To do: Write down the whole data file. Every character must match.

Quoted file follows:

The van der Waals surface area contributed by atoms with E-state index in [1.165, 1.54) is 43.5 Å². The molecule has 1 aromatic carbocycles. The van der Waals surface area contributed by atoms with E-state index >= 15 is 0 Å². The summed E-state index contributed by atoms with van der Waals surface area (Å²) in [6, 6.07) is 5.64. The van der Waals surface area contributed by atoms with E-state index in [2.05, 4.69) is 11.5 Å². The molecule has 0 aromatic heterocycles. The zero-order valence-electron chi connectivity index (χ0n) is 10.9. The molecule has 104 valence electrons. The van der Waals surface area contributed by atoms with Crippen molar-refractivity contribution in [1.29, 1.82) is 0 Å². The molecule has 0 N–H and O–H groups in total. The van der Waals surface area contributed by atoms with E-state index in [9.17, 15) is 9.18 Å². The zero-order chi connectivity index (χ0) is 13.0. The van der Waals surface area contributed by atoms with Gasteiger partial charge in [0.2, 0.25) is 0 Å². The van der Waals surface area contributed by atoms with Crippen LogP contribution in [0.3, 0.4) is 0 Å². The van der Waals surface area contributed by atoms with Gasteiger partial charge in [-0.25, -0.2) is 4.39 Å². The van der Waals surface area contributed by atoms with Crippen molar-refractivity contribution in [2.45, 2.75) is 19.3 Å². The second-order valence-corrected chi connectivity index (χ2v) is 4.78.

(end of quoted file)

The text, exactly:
The van der Waals surface area contributed by atoms with E-state index in [1.165, 1.54) is 43.5 Å². The molecule has 1 aromatic carbocycles. The van der Waals surface area contributed by atoms with E-state index >= 15 is 0 Å². The summed E-state index contributed by atoms with van der Waals surface area (Å²) in [6, 6.07) is 5.64. The van der Waals surface area contributed by atoms with E-state index in [2.05, 4.69) is 11.5 Å². The molecule has 0 aromatic heterocycles. The zero-order valence-electron chi connectivity index (χ0n) is 10.9. The molecule has 104 valence electrons. The van der Waals surface area contributed by atoms with Crippen molar-refractivity contribution in [1.29, 1.82) is 0 Å². The molecule has 0 N–H and O–H groups in total. The van der Waals surface area contributed by atoms with E-state index in [9.17, 15) is 9.18 Å². The zero-order chi connectivity index (χ0) is 13.0. The van der Waals surface area contributed by atoms with Gasteiger partial charge in [0.2, 0.25) is 0 Å². The van der Waals surface area contributed by atoms with Crippen LogP contribution in [0.3, 0.4) is 0 Å². The van der Waals surface area contributed by atoms with Gasteiger partial charge in [-0.25, -0.2) is 4.39 Å². The van der Waals surface area contributed by atoms with Crippen molar-refractivity contribution in [2.45, 2.75) is 19.3 Å². The second-order valence-corrected chi connectivity index (χ2v) is 4.78.